Can science operate under great stress?
If the results of Soviet prison camps are any indication, it sure can—and with great success. But that doesn’t mean this science under duress came without a cost, one of Fordham’s top historians said on Feb. 4.
Asif Siddiqi, Ph.D., associate professor of history, discussed the Soviet prison science system in his keynote speech at the 19th annual Arts and Sciences Faculty Day. His talk took place on the Lincoln Center campus before several of his peers were honored as faculty members of the year.
In “Science and Freedom: In the Shadow of the Gulag,” Siddiqi pondered whether freedom was necessary for productive scientific and engineering activity to occur.
“The unfortunate answer from the Soviet case would seem to be, no,” Siddiqi said of the prison science system in the Gulag, the existence of which spanned from the late 1920s to the death of Soviet dictator Josef Stalin in 1953. The system, which put roughly 1,000 scientists and engineers to work, resulted in the development of more than 20 major weapons systems or processes, including the Pe-2 bomber, one of the most successful Soviet weapons of World War II.
“But such science also leaves an undeniably horrific human cost,” Siddiqi added. “The thousands of lives lost, the institutions disbanded, the disciplines suspended. All, as one, comprise an extraordinarily depressing record of possibilities interrupted. Science may indeed operate without freedom, but it is a costly path to take.”
Because the Gulag prison science system added members when prisoners gave up the names of friends from their “civilian” lives, Siddiqi said the system produced a host of Soviet scientists and engineers who “shared an enormous trauma that deeply affected their later lives.”
An entire generation of elite engineers who were arrested in the late 1930s went on to head their own design and engineering firms and dominate research and development, especially within the Soviet military-industrial complex, in the post-Stalin era.
“Their enthusiasm for certain traits of the Soviet scientific and engineering industry—extreme secrecy, strict hierarchies, coercive practices, rigid reporting protocols—owed much to their shared experiences with similar peculiarities of the prison system,” Siddiqi said as he highlighted the story of one of these former prisoners, Sergey Pavlovich Korolev, a bright aeronautical scientist.
“Korolev’s life perfectly embodied and eerily mirrored all the contradictions of Soviet science,” Siddiqi said.
Arrested on June 27, 1938, he ended up in a prison science complex just outside of Moscow. After his release, Korolev joined a rocket research team and rose rapidly through the ranks.
Just 13 years after he was released from the prison, in the fall of 1957, Korolev stood in Central Asia as his brainchild, a giant rocket name the R-7, launched the world’s first artificial satellite, Sputnik, into orbit.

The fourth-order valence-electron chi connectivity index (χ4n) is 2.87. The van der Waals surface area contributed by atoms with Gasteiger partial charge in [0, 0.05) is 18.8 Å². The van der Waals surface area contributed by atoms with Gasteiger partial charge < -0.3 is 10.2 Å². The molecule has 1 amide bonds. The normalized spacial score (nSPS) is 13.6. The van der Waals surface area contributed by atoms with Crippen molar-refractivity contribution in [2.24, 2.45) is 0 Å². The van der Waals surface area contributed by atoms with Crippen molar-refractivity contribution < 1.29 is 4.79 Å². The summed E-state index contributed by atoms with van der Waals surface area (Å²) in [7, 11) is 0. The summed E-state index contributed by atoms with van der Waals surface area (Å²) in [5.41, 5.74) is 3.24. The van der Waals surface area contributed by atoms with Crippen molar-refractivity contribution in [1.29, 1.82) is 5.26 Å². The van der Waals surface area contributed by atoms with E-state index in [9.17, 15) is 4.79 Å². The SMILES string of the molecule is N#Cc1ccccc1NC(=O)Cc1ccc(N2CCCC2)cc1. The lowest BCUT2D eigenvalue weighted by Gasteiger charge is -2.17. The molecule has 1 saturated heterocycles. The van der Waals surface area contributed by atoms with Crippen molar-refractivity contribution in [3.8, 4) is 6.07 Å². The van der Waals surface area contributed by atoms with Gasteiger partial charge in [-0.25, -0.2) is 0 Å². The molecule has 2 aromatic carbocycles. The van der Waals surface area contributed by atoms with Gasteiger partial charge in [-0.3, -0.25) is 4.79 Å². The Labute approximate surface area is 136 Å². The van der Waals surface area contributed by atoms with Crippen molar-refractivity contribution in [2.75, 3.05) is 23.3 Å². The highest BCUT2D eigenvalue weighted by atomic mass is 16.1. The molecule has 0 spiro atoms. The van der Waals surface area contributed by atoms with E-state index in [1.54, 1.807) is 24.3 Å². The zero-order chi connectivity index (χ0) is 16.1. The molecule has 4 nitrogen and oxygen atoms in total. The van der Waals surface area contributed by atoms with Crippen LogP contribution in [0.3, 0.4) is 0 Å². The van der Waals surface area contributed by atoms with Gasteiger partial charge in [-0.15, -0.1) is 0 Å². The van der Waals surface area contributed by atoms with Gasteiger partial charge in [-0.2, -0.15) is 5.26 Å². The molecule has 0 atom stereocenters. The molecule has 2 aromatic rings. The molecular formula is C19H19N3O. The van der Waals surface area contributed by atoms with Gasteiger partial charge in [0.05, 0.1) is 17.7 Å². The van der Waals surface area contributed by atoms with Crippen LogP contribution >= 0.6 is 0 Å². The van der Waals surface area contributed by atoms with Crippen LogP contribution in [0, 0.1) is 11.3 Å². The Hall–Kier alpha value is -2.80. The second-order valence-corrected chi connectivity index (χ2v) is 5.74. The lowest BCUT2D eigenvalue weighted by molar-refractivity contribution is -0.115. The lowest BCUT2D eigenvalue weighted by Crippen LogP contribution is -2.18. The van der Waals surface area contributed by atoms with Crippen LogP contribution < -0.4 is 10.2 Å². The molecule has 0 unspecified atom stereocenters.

“Korolev made his mark on the history of science and technology, but he paid a steep price for it. Even after the launching of Sputnik, his identity was kept hidden from the public,” Siddiqi said. “Soviet premier Nikita Khrushchev refused to share credit for the spectacular achievements of the Soviet space program with the scientists and engineers in his pay; he kept them in the shadows.”
For these former “prisoners,” like Korolev, the experience in the Gulag represented not only a shared rite of passage—almost pride—but also a deep process of buying into an institutional culture of coercion and secrecy.
“If the vicissitudes of Soviet polity and society explained the obvious failings of Soviet science, then they must also explain its successes,” Siddiqi said. “The prison science system, like its parent, the Gulag, created walls within Soviet civil society that remained long after the Gulag itself was consigned to the scrapheap of history.
“Historians and philosophers of science have been grappling with this disturbing correlation, that some of the greatest advances in science and technology occurred simultaneously with some of the most egregious crimes against humanity. Sometimes, the two went hand-in-hand and, as we saw in the Soviet case, one enabled the other,” Siddiqi said.
Six members of Fordham’s arts and sciences faculty were feted at the Arts and Sciences Faculty Day event, which honors the work of professors in teaching, research and service, and recognizes individual professors for outstanding performance in those areas.
The 2011 winners in undergraduate teaching were:
• Jason Z. Morris, Ph.D., assistant professor of biology, Department of Natural Science, for distinguished teaching in the sciences;
• Jennifer Gosetti-Ferencei, Ph.D., assistant professor of philosophy, for distinguished teaching in the humanities; and
• Christopher Maginn, Ph.D., associate professor of history, for distinguished teaching in the social sciences.
Three professors received the 2011 award for Distinguished Contribution to Graduate Education:
• Michael Baur, Ph.D., associate professor of philosophy and adjunct professor of law;
• Moshe Gold, Ph.D., associate professor of English and director of the Writing Program at Rose Hill; and
• Christine Firer Hinze, Ph.D., professor of Christian ethics.
They received the award for their contribution to the Jesuit Pedagogy Seminar.